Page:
The term ‘Atheopagan’ I first learned from this blog: Atheopaganism, but the basis and principles had been growing in me before I realised there could be a name for it. It was just an idea, a notion of loving mythology and ancient cultures, absorbing the lessons they teach. It was knowing the importance of the planet and power of the cosmos, but seeing it from an entirely scientific and physical- as opposed to supernatural– point of view.
Where it began.
I never needed a creation story to make the universe wonderful. A deity making a universe in seven days made no impact on how immense and superb the stars, black holes and dark matter of the cosmos are. When I stopped believing in the Bible, the Big Bang theory and billions of years of change were more marvellous to be than any myth, no matter how peculiar they were. I grew up Baptist and until ten years old I’m pretty sure I believed the Eden story, but then I made the right kind of friend and had my eyes wedged open, and the ‘faith switch’- as I term it- in my brain was permanently switched off.
Mythology is every religion.
Most of us begin with fairy tales. Stories about supernatural trickery and adventure are just a natural part of growing up. We realise it’s just fantasy, and move past these childish tales. But at age nine I picked up a book on Greek mythology and fell down the gods-and-monsters rabbit hole. Still down there, but the light of that old cliche- ‘Science’- is the light at the top of the tunnel. Before I was twelve I realised that the religion I was raised with was just another mythology and set of fables. I saw the god of the Bible in the same light I saw Zeus and Athena, and thought of the stories of Jericho, Jonah etc. in the same way as the fall of Troy: As myths, possible real events embellished by the storytellers, as all historic events are changed in the minds of those who can’t know the reality because it is lost in time.
My first questioning of God was the age old ‘why does he let bad things happen?’ And that same question has evolved over the years. I’ve had that argument about the ‘loving god’ who slaughters people left and right so many times with my very Christian sister, but it’s liking two brick heads slamming into each other: Never going to be resolved without breaking both of us apart.
Trying to turn the ‘faith switch’ back on.
There’s a thing about high school and Wicca. Students with overflowing creativity and a love of the magical, often with unhappiness hidden deep- turn to this wonderful spells-and-rituals, candles-and-roses New Age spiritualism that offers pretty moments and escape from real life. That was me, anyway. I was never sure if I truly believed in it, because I saw its real origins as a mashup of myths. But I kept going- hiding it from my religious family- because it was the only escape in a hellish home life. But by middle college, even my ‘wish-it-could-be-true’ switch was turned off. It was parts cold logic, cynicism and absolute misery that smashed the switch and cut the wiring. Not sure I even realised that back then. Funny what you realise when you start typing. I tried it all again a couple of years later, but it was too late.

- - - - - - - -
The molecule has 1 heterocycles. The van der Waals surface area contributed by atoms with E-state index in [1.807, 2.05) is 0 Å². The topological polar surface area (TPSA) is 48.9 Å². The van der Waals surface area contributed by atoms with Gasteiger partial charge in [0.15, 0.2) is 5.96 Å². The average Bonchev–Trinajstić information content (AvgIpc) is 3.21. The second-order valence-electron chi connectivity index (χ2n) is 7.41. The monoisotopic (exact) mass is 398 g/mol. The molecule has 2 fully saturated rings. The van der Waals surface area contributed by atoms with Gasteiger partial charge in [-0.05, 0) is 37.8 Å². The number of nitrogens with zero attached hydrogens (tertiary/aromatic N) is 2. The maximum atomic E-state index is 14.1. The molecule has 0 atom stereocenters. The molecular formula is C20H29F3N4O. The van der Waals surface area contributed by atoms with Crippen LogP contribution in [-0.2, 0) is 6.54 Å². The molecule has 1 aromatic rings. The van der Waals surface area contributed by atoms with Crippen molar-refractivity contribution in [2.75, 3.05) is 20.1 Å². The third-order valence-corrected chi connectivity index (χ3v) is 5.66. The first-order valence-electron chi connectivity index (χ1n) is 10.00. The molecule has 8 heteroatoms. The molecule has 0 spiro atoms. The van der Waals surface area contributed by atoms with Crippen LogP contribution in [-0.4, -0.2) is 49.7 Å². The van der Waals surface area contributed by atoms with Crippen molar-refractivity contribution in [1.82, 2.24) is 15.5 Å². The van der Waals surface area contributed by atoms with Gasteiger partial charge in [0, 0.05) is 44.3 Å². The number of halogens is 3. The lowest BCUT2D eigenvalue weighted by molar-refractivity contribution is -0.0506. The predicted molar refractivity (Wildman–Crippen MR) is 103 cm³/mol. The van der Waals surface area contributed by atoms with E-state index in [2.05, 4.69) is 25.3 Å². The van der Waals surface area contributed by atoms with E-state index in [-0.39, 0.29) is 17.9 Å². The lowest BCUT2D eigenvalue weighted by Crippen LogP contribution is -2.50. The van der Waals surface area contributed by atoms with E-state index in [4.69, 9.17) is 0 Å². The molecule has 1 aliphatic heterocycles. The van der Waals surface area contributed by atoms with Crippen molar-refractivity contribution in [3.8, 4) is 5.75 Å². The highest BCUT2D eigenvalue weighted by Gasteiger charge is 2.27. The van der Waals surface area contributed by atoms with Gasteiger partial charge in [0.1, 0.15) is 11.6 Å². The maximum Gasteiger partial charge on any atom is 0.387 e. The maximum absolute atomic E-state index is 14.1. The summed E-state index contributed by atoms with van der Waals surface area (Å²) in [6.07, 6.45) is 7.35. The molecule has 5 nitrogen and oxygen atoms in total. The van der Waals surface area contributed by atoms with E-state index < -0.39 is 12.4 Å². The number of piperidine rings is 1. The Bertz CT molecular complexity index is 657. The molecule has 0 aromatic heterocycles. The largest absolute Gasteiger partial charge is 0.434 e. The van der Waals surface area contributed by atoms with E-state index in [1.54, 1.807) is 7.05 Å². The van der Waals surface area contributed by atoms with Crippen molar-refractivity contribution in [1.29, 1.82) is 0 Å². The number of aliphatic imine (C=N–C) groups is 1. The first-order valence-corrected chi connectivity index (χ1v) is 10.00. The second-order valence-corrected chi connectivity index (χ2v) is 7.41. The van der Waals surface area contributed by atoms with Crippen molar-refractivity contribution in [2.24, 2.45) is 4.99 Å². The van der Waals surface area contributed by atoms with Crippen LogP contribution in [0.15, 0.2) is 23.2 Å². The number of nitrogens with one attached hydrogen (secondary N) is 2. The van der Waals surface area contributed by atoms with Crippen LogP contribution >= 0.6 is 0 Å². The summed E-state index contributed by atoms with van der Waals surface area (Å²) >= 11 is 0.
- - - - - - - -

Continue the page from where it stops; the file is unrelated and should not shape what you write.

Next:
The Dead Years
University failed in two months. Jobless and down deep in depression. Home still hell. Self harm and all that jazz. Had a job for a year and a half, came out a nervous wreck bouncing off the walls with anxiety. Call centres will do that to you. Unemployed, temp jobs failed. I will add, purely to make myself feel better, that I NEVER got in trouble in that time. Still living at home but paying rent with what little benefits I had, I got a little help with groceries from my mum so I never had to ask my dad for help- he definitely couldn’t afford it- I never took drugs, never stole, never made life hell for other people just because I was unhappy. I can hold my head up high on that one. But all the while, the misery took over. I stockpiled pills in those days. Just in case. Contingency plan. And I always wished I’d had the guts to take them. Still hovering over that one, on my bad days. But the stockpile is gone. I can say that much, now.
All that time I lived in my fantasies, including an unrelenting Tolkien LOTR/Silmarillion obsession, reruns of Star Trek and all the distraction that TV and PlayStation could offer. But I forgot my first love. Mythology dropped away, a dead weight in books I never read. So far removed from the magic that my faux-belief in Wicca had provided, whatever spiritualism I had turned cold, an ice-vein in my brain. False fantasy overtook ancient lore, and in the end I hated even that because it could never be real. Real life almost killed me. It still does. Maybe I just read too many fairy tales as a child, never grew up. Never wanted to. No reason to, if you only hope to find the courage to die.
Debate sparks a nerve